5
min

Jimmy's Smartphone

Image of Karl

Karl

43 readings

2

Jimmy went into shock when he heard the shooting: “pap...pap-pap...pap.” Never in his life had he felt so afraid...so utterly afraid.

He was vaguely aware that the other students in his classroom were clamoring for cover.

At any moment the shooter could burst into his seventh-grade class. Seeing Jimmy still in his chair, the shooter would take direct aim and repeatedly pull the trigger. Bullet after bullet would come whizzing toward him.

The thought of this happening struck such terror in Jimmy’s mind he couldn’t move at all.

The shots in the adjacent classroom continued intermittently. They now sounded to Jimmy more like “shrat...shrat...shrat” than “pap...pap...pap.”

He heard people running in the hallway, the sounds of heavy adult feet, followed by two loud blasts: “BLAM...BLAM.” He could actually feel the vibrations of these bursts. The “shrat, shrat” sounds ceased and his schoolroom became deathly silent.

His fear diminishing slightly, Jimmy dared to look around. His social-studies teacher slowly stood up from a crouching position in the corner. He motioned with his left hand, palm down, and raised is right index finger to his lips, signaling for everyone to stay put and be quiet. The students remained frozen in place, although Jimmy began to feel foolish, being the only one still sitting at a desk.

The silence was interrupted by the principal’s voice on the loudspeaker. “We are in lockdown. I repeat: We are now in lockdown...”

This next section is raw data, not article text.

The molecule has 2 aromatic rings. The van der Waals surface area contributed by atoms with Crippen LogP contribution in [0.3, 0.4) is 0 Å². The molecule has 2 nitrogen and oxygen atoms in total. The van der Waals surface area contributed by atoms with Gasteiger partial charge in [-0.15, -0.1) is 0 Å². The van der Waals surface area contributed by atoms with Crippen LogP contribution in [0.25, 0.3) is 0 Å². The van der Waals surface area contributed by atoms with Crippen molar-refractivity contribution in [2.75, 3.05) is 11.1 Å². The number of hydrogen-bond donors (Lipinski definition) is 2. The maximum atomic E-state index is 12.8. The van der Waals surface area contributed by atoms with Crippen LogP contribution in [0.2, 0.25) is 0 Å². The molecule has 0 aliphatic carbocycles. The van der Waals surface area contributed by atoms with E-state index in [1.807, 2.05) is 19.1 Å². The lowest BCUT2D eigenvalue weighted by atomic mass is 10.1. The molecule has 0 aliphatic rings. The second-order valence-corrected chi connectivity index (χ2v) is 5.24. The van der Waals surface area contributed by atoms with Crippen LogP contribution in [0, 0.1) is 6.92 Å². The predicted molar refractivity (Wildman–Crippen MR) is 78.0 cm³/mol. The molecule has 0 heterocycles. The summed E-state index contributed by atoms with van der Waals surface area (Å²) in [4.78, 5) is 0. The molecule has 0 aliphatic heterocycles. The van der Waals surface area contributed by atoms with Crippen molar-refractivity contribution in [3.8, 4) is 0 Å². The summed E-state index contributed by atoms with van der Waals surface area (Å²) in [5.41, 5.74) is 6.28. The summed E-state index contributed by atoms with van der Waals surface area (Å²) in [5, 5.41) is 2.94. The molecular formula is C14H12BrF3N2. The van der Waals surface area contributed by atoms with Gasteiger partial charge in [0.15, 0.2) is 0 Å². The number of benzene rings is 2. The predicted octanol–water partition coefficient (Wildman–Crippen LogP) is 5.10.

Jimmy allowed himself to replay in his mind what had just happened. He was shamed by his own reaction to the shooting. The overpowering fear that he felt had been out of his control and unexpected. Other students in the room had acted differently and more appropriately. He replayed the shooting over and over again, trying each time to allay the fear, but it remained with him. The possibility of death was all too real.

His thoughts were interrupted hours later by an “all clear” message that came over the loudspeaker. This was the signal to empty the building. Guided by faculty, the students walked single file, both hands on their heads, to a nearby Presbyterian Church which served as a “Reunification Center.” As soon as he entered the Center Jimmy pulled out his smartphone and spoke to it. “Bella,” he said. “I need to call home.”

The phone automatically rang his home number.

“Oh my God, Jimmy...” He could actually feel his mother’s deep concern in the pit of his stomach. “I nearly collapsed when I heard the news. I tried to call you but...”

“I’m okay, Mom. I really am. All the kids in my classroom are safe. Can you come and pick me up now? I’m at the church.” Jimmy assumed she knew the meeting place.

“Yes, yes of course. I’ll come right over. But quickly tell me...”

“I can’t talk. I gotta go now. But please hurry.”

Jimmy cut his mother short, rather than spending the next five minutes trying to calm her down and answering her endless questions about what happened.

He looked around for a place to sit in the church sanctuary. The other students were all doing the same, searching for places, but he managed to find a spot on the floor and sat down, still holding his phone in his hand. Within a few minutes he was lost in thought, interacting with an avatar in one of his phone apps.

In the days and weeks that followed, the school and the community held meeting after meeting to honor and mourn the dead and to help the surviving students to understand and process what had just happened. The shooter had been a seventh-grade boy, sick and tired of being bullied by his classmates. He had unlocked his father’s gun safe, taken out a handgun and box of bullets, brought them to school and, in the middle of math class, he stood up and targeted his tormentors. The entire class as well as the teacher ran for the door and tried to exit, but he waved the gun at them and told them to stay in the room. The shooter had surely stared his own death in the face; he must have known the police would barge in momentarily. The police did so, minutes later, and took him out by two well-placed shots with a high-powered rifle.